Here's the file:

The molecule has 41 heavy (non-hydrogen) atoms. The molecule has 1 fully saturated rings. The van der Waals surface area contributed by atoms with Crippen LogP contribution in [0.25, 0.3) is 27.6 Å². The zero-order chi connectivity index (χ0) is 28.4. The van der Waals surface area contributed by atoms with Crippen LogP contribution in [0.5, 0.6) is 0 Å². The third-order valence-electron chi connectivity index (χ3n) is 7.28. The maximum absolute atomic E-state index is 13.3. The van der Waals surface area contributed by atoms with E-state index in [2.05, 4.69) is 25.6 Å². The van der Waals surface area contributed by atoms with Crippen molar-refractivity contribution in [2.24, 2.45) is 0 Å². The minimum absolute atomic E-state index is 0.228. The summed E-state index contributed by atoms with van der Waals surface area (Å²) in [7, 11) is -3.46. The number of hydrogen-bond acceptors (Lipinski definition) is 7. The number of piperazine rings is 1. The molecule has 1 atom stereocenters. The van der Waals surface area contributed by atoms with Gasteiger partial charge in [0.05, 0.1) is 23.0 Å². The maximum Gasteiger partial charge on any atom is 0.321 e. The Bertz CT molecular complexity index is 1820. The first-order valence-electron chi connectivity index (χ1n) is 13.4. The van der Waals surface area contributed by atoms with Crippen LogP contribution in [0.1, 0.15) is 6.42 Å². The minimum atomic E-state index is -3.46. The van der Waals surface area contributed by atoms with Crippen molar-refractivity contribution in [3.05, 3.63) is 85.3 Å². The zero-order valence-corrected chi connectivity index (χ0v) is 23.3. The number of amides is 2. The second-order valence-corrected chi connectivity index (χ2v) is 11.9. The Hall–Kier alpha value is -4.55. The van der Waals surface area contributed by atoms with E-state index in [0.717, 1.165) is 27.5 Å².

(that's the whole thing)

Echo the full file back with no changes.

The molecule has 41 heavy (non-hydrogen) atoms. The molecule has 1 fully saturated rings. The van der Waals surface area contributed by atoms with Crippen LogP contribution in [0.25, 0.3) is 27.6 Å². The zero-order chi connectivity index (χ0) is 28.4. The van der Waals surface area contributed by atoms with Crippen LogP contribution in [0.5, 0.6) is 0 Å². The third-order valence-electron chi connectivity index (χ3n) is 7.28. The maximum absolute atomic E-state index is 13.3. The van der Waals surface area contributed by atoms with E-state index in [2.05, 4.69) is 25.6 Å². The van der Waals surface area contributed by atoms with Crippen molar-refractivity contribution in [2.24, 2.45) is 0 Å². The minimum absolute atomic E-state index is 0.228. The summed E-state index contributed by atoms with van der Waals surface area (Å²) in [7, 11) is -3.46. The number of hydrogen-bond acceptors (Lipinski definition) is 7. The number of piperazine rings is 1. The molecule has 1 atom stereocenters. The van der Waals surface area contributed by atoms with Gasteiger partial charge in [0.05, 0.1) is 23.0 Å². The maximum Gasteiger partial charge on any atom is 0.321 e. The Bertz CT molecular complexity index is 1820. The first-order valence-electron chi connectivity index (χ1n) is 13.4. The van der Waals surface area contributed by atoms with Crippen LogP contribution in [0.1, 0.15) is 6.42 Å². The minimum atomic E-state index is -3.46. The van der Waals surface area contributed by atoms with Crippen molar-refractivity contribution in [3.05, 3.63) is 85.3 Å². The zero-order valence-corrected chi connectivity index (χ0v) is 23.3. The number of amides is 2. The second-order valence-corrected chi connectivity index (χ2v) is 11.9. The Hall–Kier alpha value is -4.55. The van der Waals surface area contributed by atoms with E-state index in [0.717, 1.165) is 27.5 Å².